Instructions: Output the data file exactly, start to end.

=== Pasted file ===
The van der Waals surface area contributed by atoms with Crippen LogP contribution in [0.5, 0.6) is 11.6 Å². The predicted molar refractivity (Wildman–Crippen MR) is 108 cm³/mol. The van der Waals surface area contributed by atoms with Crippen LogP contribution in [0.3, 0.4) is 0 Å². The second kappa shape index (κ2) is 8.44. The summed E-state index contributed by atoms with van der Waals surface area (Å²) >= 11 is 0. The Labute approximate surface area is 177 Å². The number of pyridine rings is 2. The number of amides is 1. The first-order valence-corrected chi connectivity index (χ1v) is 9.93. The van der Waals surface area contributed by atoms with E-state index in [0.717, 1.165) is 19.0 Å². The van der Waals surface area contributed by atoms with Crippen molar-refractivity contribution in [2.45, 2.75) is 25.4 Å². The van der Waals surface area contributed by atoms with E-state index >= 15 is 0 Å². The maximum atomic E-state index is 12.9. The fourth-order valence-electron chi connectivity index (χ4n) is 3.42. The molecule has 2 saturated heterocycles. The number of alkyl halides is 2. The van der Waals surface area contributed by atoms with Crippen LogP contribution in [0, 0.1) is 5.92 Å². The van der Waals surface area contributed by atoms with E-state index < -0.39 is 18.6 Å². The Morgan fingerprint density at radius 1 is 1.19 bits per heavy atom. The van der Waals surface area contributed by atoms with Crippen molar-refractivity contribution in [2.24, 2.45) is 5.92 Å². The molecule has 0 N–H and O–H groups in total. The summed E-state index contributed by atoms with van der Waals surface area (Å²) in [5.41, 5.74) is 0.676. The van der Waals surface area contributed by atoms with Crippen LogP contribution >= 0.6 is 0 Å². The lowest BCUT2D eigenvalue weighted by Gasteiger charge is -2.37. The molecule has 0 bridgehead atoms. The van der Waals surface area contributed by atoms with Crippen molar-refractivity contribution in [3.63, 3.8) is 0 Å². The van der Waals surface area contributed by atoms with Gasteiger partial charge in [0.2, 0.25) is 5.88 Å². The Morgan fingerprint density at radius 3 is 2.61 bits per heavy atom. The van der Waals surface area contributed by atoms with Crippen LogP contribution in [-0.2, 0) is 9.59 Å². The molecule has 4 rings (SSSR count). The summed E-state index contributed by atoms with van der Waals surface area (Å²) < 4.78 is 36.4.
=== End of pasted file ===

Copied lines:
The van der Waals surface area contributed by atoms with Crippen LogP contribution in [0.5, 0.6) is 11.6 Å². The predicted molar refractivity (Wildman–Crippen MR) is 108 cm³/mol. The van der Waals surface area contributed by atoms with Crippen LogP contribution in [0.3, 0.4) is 0 Å². The second kappa shape index (κ2) is 8.44. The summed E-state index contributed by atoms with van der Waals surface area (Å²) >= 11 is 0. The Labute approximate surface area is 177 Å². The number of pyridine rings is 2. The number of amides is 1. The first-order valence-corrected chi connectivity index (χ1v) is 9.93. The van der Waals surface area contributed by atoms with E-state index in [0.717, 1.165) is 19.0 Å². The van der Waals surface area contributed by atoms with Crippen molar-refractivity contribution in [2.45, 2.75) is 25.4 Å². The van der Waals surface area contributed by atoms with E-state index >= 15 is 0 Å². The maximum atomic E-state index is 12.9. The fourth-order valence-electron chi connectivity index (χ4n) is 3.42. The molecule has 2 saturated heterocycles. The number of alkyl halides is 2. The van der Waals surface area contributed by atoms with Crippen LogP contribution in [0, 0.1) is 5.92 Å². The van der Waals surface area contributed by atoms with E-state index < -0.39 is 18.6 Å². The Morgan fingerprint density at radius 1 is 1.19 bits per heavy atom. The van der Waals surface area contributed by atoms with Crippen molar-refractivity contribution in [2.24, 2.45) is 5.92 Å². The molecule has 0 N–H and O–H groups in total. The summed E-state index contributed by atoms with van der Waals surface area (Å²) in [5.41, 5.74) is 0.676. The van der Waals surface area contributed by atoms with Crippen LogP contribution >= 0.6 is 0 Å². The lowest BCUT2D eigenvalue weighted by Gasteiger charge is -2.37. The molecule has 0 bridgehead atoms. The van der Waals surface area contributed by atoms with Crippen molar-refractivity contribution in [3.63, 3.8) is 0 Å². The van der Waals surface area contributed by atoms with Gasteiger partial charge in [0.2, 0.25) is 5.88 Å². The Morgan fingerprint density at radius 3 is 2.61 bits per heavy atom. The van der Waals surface area contributed by atoms with Crippen LogP contribution in [-0.2, 0) is 9.59 Å². The molecule has 4 rings (SSSR count). The summed E-state index contributed by atoms with van der Waals surface area (Å²) < 4.78 is 36.4.